The combination of ash seat-rails, scroll toprail terminals and the vestigial 'owl's eye' splat suggests that these chairs may be Scottish. Still more unusual is the upturned foot, reminiscent of the Irish three-toed foot but even closer to those on two very distinctive pieces of furniture. These are the silver table from the 50 Years of Collecting sale, Christie's, London, 14 May 2003, lot 60, and a cabinet-on-stand supplied to Elizabeth, Countess of Warwick and sold Christie's, London, 9 July 1998, lot 15.
A set of more richly-carved chairs, of this pattern and with similarly foliated legs, was formerly in the collection of Silvia (née Marion) Burrell, daughter of Sir William Burrell, founder of Glasgow's Burrell Collection, Sotheby's, London, 22 May 1992, lot 226. They were catalogued as 'red walnut' but were probably mahogany. Their provenance may support a Scottish manufacture.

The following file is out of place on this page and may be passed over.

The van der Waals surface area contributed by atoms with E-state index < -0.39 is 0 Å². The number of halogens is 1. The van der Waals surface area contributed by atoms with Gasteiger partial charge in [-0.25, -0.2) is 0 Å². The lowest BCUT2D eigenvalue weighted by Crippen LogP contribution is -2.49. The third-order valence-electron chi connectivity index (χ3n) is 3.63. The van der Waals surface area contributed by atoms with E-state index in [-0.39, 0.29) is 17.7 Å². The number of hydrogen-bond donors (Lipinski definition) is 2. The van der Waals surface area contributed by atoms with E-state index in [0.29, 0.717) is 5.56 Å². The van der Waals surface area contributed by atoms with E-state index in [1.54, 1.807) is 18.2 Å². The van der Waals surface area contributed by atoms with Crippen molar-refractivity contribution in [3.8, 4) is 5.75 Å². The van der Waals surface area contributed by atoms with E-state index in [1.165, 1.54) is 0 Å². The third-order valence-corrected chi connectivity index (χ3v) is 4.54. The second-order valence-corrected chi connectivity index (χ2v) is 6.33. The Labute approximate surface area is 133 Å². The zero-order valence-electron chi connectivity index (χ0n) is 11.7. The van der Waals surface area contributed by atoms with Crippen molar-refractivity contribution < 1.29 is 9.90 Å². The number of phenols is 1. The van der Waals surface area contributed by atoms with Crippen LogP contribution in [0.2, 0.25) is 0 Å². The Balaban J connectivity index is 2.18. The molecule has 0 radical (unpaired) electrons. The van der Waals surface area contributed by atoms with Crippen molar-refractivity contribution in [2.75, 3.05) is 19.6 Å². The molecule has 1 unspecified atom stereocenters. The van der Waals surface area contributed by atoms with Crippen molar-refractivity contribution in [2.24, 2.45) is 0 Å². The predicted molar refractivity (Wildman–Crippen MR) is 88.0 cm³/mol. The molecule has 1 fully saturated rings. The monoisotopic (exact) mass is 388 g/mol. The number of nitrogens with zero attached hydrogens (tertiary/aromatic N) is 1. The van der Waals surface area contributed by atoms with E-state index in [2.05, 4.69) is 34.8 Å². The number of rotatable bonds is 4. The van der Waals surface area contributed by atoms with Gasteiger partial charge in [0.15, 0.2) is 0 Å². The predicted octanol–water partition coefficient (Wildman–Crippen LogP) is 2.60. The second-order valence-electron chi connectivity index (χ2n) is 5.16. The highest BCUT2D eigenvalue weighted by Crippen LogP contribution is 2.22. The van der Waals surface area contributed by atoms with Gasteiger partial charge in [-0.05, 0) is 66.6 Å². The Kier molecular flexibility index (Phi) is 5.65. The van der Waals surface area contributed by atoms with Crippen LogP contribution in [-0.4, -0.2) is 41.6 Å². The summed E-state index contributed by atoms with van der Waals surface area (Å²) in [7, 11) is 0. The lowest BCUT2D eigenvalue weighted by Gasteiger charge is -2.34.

These parlour chairs are designed in the mid-18th century 'picturesque' fashion popularised by Genteel Household Furniture in the Present Taste, issued by the London Society of Upholsterers in 1760. Their serpentined frames, voluted crest-rails and truss-scrolled feet terminating in trefoils also relate to a pattern for a chair-back settee featured in the 1761 Estimate Sketch Book of Gillows of Lancaster (L. Boynton, (ed.), Gillow Furniture Designs 1760-1800, Royston, 1995, fig. 243).